MLK, Jr. –A Struggle for Racial Equality & Justice

On Monday, January 15, 2018 we celebrate “Martin Luther King, Jr. Day.”  Dr. King was assassinated nearly 50 years ago on April 4, 1968 at the age of 39.  He was an American Baptist minister and activist who became the most visible spokesperson and leader in the civil rights movement.  He is best known for his role in the advancement of civil rights through nonviolent means and through civil disobedience based on his Christian beliefs.   Dr. King was inspired by Mahatma Gandhi, who used nonviolent activism to push for freedom in India and independence from British rule.

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Dr. King attended segregated public schools in Georgia, graduating from high school at the age of fifteen. He earned a B. A. degree in 1948 from Morehouse College; a B.D. degree in 1951 from Crozer Theological Seminary where he was elected president of a predominantly white senior class; and completed his doctorate degree from Boston University in 1955.

Dr. King followed in the footsteps of his grandfather and his father, serving as pastor of the Ebenezer Baptist Church in Atlanta, Georgia until his death in 1968.  Some of the highlights in Dr. King’s leadership in the struggle for racial equality and justice in America include:

  • 1955: Montgomery, Alabama bus boycott.
  • 1957: Southern Christian Leadership Conference is founded
  • 1963: Campaign against racial discrimination and inequality in Birmingham, Alabama.
  • April, 1963: Dr. King is arrested and jailed in Birmingham.  He writes “The Letter from Birmingham Jail.”
  • August, 1963: Dr. King gives his “I Have a Dream” speech at the March on Washington.
  • 1964: Dr. King is awarded the Nobel Peace Prize; at the age of 35 he was the youngest person to have ever received the award.

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“Letter from Birmingham Jail”

Dr. King wrote his famous letter in response to a public statement by eight fellow clergymen from Alabama.  They had called his civil disobedience and nonviolent protests “unwise and untimely.”  Dr. King explained in detail why African-Americans were no longer patient to “wait” for justice and equality.  They had waited for more than 300 years since being brought to America and denied their constitutional and God-given rights.  How much longer would they have to wait to simply be allowed to sit with dignity on buses, to sit at a lunch counter for a cup of coffee?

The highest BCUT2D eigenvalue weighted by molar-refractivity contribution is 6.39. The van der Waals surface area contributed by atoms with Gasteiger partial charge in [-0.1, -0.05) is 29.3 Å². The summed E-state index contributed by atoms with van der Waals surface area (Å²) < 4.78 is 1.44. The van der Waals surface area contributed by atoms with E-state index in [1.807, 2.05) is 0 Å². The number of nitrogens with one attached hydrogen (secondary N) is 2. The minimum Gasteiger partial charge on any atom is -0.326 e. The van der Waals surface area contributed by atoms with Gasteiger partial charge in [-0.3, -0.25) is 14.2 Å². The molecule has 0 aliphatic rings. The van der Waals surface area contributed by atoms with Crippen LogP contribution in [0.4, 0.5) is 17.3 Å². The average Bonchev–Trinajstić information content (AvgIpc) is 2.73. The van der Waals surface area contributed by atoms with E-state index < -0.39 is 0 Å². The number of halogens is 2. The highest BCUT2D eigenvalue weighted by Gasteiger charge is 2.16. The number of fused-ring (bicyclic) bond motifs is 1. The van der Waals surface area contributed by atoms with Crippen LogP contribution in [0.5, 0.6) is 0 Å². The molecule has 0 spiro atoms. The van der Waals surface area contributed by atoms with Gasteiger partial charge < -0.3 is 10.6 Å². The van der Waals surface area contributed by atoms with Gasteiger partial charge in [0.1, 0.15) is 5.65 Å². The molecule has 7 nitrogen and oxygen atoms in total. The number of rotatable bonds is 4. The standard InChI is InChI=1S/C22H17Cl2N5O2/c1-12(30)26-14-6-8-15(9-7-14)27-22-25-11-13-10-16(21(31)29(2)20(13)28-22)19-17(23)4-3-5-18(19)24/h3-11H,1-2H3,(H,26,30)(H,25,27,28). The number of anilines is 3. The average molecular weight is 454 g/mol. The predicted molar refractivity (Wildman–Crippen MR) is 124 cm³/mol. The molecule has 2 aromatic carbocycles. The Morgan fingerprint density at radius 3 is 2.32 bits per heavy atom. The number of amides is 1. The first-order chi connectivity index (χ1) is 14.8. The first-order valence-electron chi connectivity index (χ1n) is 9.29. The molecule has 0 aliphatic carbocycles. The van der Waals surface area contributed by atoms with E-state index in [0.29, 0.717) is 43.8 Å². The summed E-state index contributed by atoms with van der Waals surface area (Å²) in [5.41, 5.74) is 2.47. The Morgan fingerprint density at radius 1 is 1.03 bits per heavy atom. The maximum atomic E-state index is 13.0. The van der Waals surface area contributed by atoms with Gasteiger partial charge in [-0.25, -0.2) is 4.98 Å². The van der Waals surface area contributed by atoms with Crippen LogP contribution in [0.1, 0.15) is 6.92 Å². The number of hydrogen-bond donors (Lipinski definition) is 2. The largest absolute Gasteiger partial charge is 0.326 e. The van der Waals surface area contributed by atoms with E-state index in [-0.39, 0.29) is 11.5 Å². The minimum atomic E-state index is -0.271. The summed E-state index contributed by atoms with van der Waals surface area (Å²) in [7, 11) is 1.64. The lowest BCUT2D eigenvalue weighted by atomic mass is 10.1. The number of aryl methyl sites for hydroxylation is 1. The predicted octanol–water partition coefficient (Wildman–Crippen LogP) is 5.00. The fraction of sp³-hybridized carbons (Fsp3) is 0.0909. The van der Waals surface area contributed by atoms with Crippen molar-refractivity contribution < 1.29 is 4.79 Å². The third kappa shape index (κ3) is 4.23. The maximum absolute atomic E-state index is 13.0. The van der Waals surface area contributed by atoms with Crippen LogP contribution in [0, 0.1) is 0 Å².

In his plea for racial equality, Dr. King pens one of his most well-known lines: “Injustice anywhere is a threat to justice everywhere.”

A Theology and Law Connection

Fellow clergymen had questioned and criticized Dr. King for his willingness to break laws.  In the “Letter from Birmingham Jail” he notes that there are two types of laws: just and unjust, and emphasized that he and his followers obeyed the just laws; but felt they had a moral responsibility to disobey unjust laws.

Drawing upon his theological studies, Dr. King cited St. Augustine that “an unjust law is no law at all.”  He continued with reference to the great Roman Catholic theologian St. Thomas Aquinas:

“An unjust law is a human law that is not rooted in eternal and natural law.  Any law that uplifts human personality is just.  Any law that degrades human personality is unjust.  All segregation statutes are unjust because segregation distorts the soul and damages the personality.  It gives the segregator a false sense of superiority and the segregated a false sense of inferiority. …. A law is unjust if it is inflicted on a minority that, as a result of being denied the right to vote, had no part in enacting or devising the law” (“Letter from Birmingham Jail,” in J. Rieder, Gospel of Freedom (2016, p. 175).

Dr. King concluded the letter with a sense of humility, love, and hope: “Let us all hope that the dark clouds of racial prejudice will soon pass away and the deep fog of misunderstanding will be lifted from our fear-drenched communities, and in some not too distant tomorrow the radiant stars of love and brotherhood will shine over our great nation with all their scintillating beauty” (“Letter….” In Rieder, p. 185).

 

Black and white handshake

Our nation’s recognition and celebration of the life of Dr. Martin Luther King, Jr. is appropriate.  Dr. King represents the highest ideals and aspirations of this nation, despite all odds, obstacles, and barriers placed before him.  We would do well to read his words, to remember his life, and pass along to our children the great legacy of this great American.

Let us realize the arc of the moral universe is long, but it bends toward justice.” –Dr. Martin Luther King, Jr.

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